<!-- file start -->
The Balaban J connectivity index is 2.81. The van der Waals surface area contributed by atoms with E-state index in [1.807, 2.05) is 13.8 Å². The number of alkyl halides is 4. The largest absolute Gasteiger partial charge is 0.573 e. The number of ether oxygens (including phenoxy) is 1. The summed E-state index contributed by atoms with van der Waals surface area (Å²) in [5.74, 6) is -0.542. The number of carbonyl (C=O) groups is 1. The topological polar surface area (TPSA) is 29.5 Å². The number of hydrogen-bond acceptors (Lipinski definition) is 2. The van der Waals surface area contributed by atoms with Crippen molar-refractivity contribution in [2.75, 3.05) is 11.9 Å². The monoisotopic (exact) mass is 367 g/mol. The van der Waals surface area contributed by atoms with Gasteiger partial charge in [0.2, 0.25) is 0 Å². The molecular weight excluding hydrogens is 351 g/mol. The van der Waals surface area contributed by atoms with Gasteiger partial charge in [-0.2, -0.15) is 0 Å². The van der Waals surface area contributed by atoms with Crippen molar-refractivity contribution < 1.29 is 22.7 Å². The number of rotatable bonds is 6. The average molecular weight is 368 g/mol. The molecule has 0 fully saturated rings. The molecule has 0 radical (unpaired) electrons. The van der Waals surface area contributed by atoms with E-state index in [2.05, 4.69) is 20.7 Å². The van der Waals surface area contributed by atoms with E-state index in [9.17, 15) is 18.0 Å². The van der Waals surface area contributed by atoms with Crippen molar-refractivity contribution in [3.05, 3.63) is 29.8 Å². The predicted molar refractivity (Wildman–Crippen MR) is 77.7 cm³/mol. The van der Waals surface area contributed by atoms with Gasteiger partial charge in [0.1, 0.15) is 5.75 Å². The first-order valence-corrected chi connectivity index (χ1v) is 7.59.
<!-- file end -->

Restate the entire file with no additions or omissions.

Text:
The Balaban J connectivity index is 2.81. The van der Waals surface area contributed by atoms with E-state index in [1.807, 2.05) is 13.8 Å². The number of alkyl halides is 4. The largest absolute Gasteiger partial charge is 0.573 e. The number of ether oxygens (including phenoxy) is 1. The summed E-state index contributed by atoms with van der Waals surface area (Å²) in [5.74, 6) is -0.542. The number of carbonyl (C=O) groups is 1. The topological polar surface area (TPSA) is 29.5 Å². The number of hydrogen-bond acceptors (Lipinski definition) is 2. The van der Waals surface area contributed by atoms with Crippen molar-refractivity contribution in [2.75, 3.05) is 11.9 Å². The monoisotopic (exact) mass is 367 g/mol. The van der Waals surface area contributed by atoms with Gasteiger partial charge in [0.2, 0.25) is 0 Å². The molecular weight excluding hydrogens is 351 g/mol. The van der Waals surface area contributed by atoms with Gasteiger partial charge in [-0.2, -0.15) is 0 Å². The van der Waals surface area contributed by atoms with Crippen molar-refractivity contribution < 1.29 is 22.7 Å². The number of rotatable bonds is 6. The average molecular weight is 368 g/mol. The molecule has 0 fully saturated rings. The molecule has 0 radical (unpaired) electrons. The van der Waals surface area contributed by atoms with E-state index in [2.05, 4.69) is 20.7 Å². The van der Waals surface area contributed by atoms with E-state index in [9.17, 15) is 18.0 Å². The van der Waals surface area contributed by atoms with Crippen molar-refractivity contribution in [3.05, 3.63) is 29.8 Å². The predicted molar refractivity (Wildman–Crippen MR) is 77.7 cm³/mol. The van der Waals surface area contributed by atoms with Gasteiger partial charge in [0.1, 0.15) is 5.75 Å². The first-order valence-corrected chi connectivity index (χ1v) is 7.59.